2008 Goal: postponed...
Currently: ? species
The uni knot is versatile, easy to tie, and strong. Use it to tie on hooks or join two lines together with the double uni knot. Works great for tying dissimilar lines together or a leader to braid. For tying a braid backing to heavier mono or even a leader to braid the Red Phillips knot is faster and smaller.
The Water: Seasonal Variations: Stratification Details
Seasonal Variations: Stratification
Water of different temperatures, and thus densities, does not mix well- the warmer, less dense water floats on top of the colder water. In a large body of water the warm water floats so well it does not mix with the water below even on the windiest days. These layers are nearly isolated from one another for the duration of the summer and early fall. Imagine an oil and vinegar salad dressing with a lot of herbs in it. The oil and vinegar seperate into the main layers, with (at least in my fridge) the herbs forming a thin layer in the middle. This is very similar to how the lake stratifies, and tastes better too.
In some lakes the hypolimnion runs out of oxygen during the summer and stresses or kills the coldwater fish and other fauna, an effect known as "oxygen depletion". Thankfully this does not and will not be a problem for Cayuga Lake in any of our lifetimes, but it does occur in some other local waters. (It will happen eventually as a part of the natural aging process of the lake, eutrophication.)
The metalimnion (the herb layer in the dressing) is essentially a boundary layer, a slippery surface between the epilimnion and hypolimnion, the warm and the cold, and it keeps them from mixing. The metalimnion usually contains the bulk of the temperature change between the surface and the bottom. Over time, though, some heat does begin to mix into and through the metalimnion, and as available sunlight drops quickly in fall, this structure breaks down and the lake fully mixes. Not to get too far ahead, here is a summary of these layers:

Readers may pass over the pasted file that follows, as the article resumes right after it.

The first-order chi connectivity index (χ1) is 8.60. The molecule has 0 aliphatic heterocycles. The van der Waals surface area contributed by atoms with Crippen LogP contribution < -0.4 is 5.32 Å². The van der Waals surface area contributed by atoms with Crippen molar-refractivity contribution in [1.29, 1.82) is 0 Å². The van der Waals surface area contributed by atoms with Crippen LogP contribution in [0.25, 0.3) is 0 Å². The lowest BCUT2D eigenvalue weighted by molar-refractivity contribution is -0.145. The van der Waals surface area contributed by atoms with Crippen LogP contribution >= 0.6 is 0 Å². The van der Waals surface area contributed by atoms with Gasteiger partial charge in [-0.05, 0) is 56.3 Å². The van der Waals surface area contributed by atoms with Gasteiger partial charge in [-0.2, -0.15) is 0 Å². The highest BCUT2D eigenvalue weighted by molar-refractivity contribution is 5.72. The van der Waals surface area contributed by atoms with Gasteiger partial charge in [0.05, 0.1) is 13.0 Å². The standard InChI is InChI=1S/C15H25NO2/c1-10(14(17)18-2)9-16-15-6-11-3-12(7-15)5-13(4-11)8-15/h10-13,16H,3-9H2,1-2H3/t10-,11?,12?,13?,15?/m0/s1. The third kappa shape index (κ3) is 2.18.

The epilimnion is the warm surface water. It is a fairly uniform temperature (though solar radiation can create very shallow, very warm layers within it for short periods of time), and where warmwater species of fish are found during the summer months. It contains the least dense, warmest water, and is located from the surface down to the top of the metalimnion. Shallow in spring, the epilimnion deepens and thickens through early summer. From midsummer through fall, the epilimnion cools and continues to widen, losing heat to both to the atmosphere above and to the cooler waters below.
The hypolimnion is the cold bottom water. "Hypo" means "below", so it's the deepest layer of water. Though chilly, it supports a lot of life, from mud critters to baitfish and lake trout. There isn't much in the deepest parts of the lake though, not much biomass exists below ~250 feet in Cayuga. On the temperature diagram at right, the long, nearly vertical green line below the dotted thermocline shows the hypolimnion. The nearly vertical section above represents the epilimnion.
The metalimnion is the layer where a steep temperature gradient exists, and it includes the thermocline. "Meta" means middle, or in-between, and thus the metalimnion is between the other two layers. Not really the warm water, not really the cold, it is the layer of change. In the diagram above, the angled middle part of the green line represents the metalimnion. The point that is "most horizontal" represents the fastest temperature change, the thermocline, and the metalimnion extends above and below it.